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We determined the outcome of 56 'Oxford' unicompartmental replacements performed for anteromedial osteoarthritis of the knee between 1982 and 1987. Of these, 24 were in patients who had died without revision, one was lost to follow-up and two had been revised. Of the remaining 29 knees, 26 were examined clinically and radiologically, two were only examined clinically and one patient was contacted by telephone. The mean age of the patients was 80.3 years. At a mean follow-up of 11.4 years (10 to 14) the measurements of the knee score, range of movement and degree of deformity were not significantly different from those made one to two years after operation, except that the range of flexion had improved. Comparison of fluoroscopically-controlled radiographs at a similar interval of time showed no change in the appearance of the lateral compartments. The retained articular cartilage continued to function for ten or more years which suggests that anteromedial osteoarthritis may be considered as a focal disorder of the knee. This justifies continued efforts to develop methods of treatment which preserve intact joint structures.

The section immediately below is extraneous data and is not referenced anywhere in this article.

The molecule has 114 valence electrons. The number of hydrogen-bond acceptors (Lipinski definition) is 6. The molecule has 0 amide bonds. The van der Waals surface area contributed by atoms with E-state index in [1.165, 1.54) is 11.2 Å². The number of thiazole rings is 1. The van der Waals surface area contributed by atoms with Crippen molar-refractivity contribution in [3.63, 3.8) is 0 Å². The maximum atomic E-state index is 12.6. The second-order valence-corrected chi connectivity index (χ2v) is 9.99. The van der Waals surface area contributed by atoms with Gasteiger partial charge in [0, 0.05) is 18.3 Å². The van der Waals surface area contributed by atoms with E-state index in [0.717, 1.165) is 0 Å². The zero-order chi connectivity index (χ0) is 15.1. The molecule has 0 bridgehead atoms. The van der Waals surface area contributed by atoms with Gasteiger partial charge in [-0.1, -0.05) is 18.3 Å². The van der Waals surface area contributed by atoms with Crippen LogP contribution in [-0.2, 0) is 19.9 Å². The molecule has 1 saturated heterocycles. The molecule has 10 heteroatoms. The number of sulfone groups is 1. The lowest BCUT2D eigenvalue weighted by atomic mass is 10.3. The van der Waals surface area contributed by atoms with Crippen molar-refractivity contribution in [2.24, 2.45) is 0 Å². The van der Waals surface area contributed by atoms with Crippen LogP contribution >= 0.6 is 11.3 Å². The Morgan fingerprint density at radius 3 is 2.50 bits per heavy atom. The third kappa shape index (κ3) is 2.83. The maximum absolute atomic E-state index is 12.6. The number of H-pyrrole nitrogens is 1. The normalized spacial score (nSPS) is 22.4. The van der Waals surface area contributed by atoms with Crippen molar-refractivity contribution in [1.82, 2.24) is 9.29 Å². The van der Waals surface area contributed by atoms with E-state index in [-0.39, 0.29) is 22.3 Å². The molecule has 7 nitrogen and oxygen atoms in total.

Journal article


J bone joint surg br

Publication Date





783 - 789


Aged, Aged, 80 and over, Disease Progression, Equipment Failure, Female, Fluoroscopy, Follow-Up Studies, Humans, Knee Joint, Knee Prosthesis, Male, Middle Aged, Osteoarthritis, Knee, Pain Measurement, Postoperative Period, Range of Motion, Articular